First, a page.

In anticipation of the DVD release of The Crazies , I got to speak with director Breck Eisner about that movie and some upcoming projects he has planned. While I was doing my research on Eisner, I saw that he directed an episode of Fear Itself, an anthology that played on NBC in the summer of 2008. As luck would have it, I just happened to have seen the episode Eisner directed (“The Sacrifice”) , so we began by talking about it.
THE FLICKCAST: I was looking at your IMDB, and I saw that you did an episode of Fear Itself, and it just happened to be one I saw.
BRECK EISNER: Oh really, you’re one of the few. Fear Itself, I think it was miscast putting it on NBC in the summer.
FC: I know, I really pull for anything horror related on TV, and none of it makes it.
BE: No, it just doesn’t, unfortunately.
FC: Well, there are definitely horror fans out there, but I think that they just don’t bother with television.
BE: Certainly not network television.
FC: You previously directed Sahara. How do you get from Sahara to this movie? They are so radically different. Can you tell us a little bit about how you got drawn to The Crazies?
BE: Sahara was my first movie, and it is a very long story about how I came to be directing it. The short version of the story is that I initially was involved with optioning the material with a producer many years before with no intention of making it, it was a much bigger movie than I could make.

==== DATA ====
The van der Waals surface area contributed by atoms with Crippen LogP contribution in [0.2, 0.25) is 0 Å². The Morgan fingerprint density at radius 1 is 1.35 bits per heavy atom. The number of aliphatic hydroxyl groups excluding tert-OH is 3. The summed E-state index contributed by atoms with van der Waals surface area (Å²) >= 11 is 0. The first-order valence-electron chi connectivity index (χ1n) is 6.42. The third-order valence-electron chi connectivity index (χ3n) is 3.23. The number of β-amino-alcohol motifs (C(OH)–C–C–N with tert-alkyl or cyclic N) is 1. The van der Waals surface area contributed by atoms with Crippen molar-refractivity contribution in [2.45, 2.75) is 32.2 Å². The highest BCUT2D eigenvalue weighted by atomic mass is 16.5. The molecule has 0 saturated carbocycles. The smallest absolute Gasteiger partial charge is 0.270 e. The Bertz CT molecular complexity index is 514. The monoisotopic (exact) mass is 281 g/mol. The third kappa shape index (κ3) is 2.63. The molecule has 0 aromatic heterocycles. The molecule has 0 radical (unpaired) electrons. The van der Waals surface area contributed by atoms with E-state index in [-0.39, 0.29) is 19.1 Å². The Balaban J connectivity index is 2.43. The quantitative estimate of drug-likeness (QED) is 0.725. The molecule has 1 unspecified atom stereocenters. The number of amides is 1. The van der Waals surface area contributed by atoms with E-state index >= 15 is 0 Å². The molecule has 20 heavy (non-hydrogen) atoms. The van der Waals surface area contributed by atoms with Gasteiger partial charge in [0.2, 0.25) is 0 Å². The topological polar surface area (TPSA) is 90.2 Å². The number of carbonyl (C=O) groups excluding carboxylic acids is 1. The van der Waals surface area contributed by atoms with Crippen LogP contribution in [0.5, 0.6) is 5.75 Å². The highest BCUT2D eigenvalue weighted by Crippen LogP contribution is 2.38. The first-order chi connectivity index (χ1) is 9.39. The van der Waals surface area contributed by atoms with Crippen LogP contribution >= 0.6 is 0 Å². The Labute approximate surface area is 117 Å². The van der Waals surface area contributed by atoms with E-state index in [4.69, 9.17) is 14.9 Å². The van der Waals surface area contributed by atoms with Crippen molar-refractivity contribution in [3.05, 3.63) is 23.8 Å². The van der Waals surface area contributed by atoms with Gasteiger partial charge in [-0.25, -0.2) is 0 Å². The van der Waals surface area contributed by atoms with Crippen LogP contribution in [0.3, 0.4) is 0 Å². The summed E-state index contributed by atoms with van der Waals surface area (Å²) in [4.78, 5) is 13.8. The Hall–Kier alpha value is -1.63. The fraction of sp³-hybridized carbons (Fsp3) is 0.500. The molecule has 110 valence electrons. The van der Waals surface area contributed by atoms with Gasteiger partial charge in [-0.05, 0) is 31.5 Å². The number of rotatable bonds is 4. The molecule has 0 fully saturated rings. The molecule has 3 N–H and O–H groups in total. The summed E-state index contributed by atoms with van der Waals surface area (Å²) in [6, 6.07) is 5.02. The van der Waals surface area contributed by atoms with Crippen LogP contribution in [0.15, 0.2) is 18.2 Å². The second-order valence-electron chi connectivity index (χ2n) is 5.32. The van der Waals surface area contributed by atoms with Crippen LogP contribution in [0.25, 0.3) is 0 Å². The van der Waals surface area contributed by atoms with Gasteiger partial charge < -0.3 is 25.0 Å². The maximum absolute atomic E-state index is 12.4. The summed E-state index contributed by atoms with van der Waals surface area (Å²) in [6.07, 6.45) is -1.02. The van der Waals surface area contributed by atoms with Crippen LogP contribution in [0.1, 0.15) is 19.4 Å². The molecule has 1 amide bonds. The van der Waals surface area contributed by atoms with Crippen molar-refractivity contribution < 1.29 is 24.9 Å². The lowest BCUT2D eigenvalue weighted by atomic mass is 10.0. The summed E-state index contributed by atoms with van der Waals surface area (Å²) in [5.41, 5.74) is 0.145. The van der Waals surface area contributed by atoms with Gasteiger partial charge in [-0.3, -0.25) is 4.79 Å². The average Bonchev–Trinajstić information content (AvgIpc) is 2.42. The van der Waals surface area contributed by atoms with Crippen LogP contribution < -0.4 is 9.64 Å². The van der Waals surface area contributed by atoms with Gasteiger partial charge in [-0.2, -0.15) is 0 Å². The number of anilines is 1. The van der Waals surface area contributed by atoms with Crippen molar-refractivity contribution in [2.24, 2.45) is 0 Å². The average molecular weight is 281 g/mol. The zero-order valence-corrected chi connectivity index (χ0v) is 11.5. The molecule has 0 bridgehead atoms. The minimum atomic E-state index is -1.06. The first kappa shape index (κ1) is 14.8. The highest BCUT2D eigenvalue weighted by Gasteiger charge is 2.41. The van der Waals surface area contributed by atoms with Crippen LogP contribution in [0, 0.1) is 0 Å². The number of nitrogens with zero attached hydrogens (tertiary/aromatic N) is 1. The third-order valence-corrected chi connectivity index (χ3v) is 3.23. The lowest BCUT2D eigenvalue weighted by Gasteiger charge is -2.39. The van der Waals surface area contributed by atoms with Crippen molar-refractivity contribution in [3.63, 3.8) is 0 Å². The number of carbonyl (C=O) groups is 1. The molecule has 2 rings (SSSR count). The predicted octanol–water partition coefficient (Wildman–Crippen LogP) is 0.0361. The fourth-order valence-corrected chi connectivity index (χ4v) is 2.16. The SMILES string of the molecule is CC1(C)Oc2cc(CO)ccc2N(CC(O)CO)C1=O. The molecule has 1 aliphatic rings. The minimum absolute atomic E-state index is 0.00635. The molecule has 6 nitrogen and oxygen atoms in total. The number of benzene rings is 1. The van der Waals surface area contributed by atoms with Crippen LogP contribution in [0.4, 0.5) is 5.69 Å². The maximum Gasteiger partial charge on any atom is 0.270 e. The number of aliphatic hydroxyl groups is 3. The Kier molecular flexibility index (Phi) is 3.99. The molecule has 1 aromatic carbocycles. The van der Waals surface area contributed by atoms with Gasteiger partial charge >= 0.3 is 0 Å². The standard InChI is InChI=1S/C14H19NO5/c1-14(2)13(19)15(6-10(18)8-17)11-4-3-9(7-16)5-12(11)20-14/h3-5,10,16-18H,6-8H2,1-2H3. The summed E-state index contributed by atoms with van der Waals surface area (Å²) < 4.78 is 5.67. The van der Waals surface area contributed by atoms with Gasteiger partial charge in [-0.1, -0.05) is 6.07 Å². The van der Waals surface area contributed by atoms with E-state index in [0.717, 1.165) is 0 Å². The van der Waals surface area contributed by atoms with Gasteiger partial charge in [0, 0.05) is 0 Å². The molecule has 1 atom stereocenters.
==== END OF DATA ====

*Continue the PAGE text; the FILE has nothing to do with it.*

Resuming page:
In the process of doing that, I had a lot of interaction with Clive Cussler, and the deal that the studio made with Cussler gave him a ridiculous level of control. Every subsequent director they hired fell out because they wouldn’t work under Clive Cussler and his rules.
Then they came to me and said that Clive thinks you can do it, and I think Clive felt that he had some control. Being my first movie, you take opportunity when you can. It was an amazing experience, and it was a difficult experience.
The script was not ready, but we had to shoot anyways, so it was a challenging experience, but a good one. It isn’t necessarily the type of movie I would have picked to start off with, I’m more of a genre fan. The darker, edgy genres are the kind of movies I like to make, and like to go see in the theater.
Although, I think shooting action and shooting horror-they are very close cousins, if not distant brother to one another. It’s similar techniques that go into designing an action and a horror set piece moment…character journeys, shot design, the intensity builds, it’s all very similar. Both horror and action movies are real director’s genres.
It’s such interesting work and so complex, and I really thrive on the challenges of it.
FC: How exactly did you end up with The Crazies? Were you approached, or did you find the original source material and approach someone else?
BE: I was approached on that one. There was a production team from Paramount that had optioned the rights directly from Romero for the movie, and they did a draft. They sent me Scott Kosar’s draft.
I remembered loving the original. I liked the draft, but I had some significant conceptual ways to do it differently. So I talked to the producers about re-conceiving the script, and they supported that idea. We hired a different writer, a guy named Ray Wright,and he wrote a new script and it was that script that we made the movie from.
FC: George Romero is listed as the executive producer. I don’t know how closely you worked with him, but I was curious if it was intimidating. Not only is he a horror legend, but he is responsible for the source material.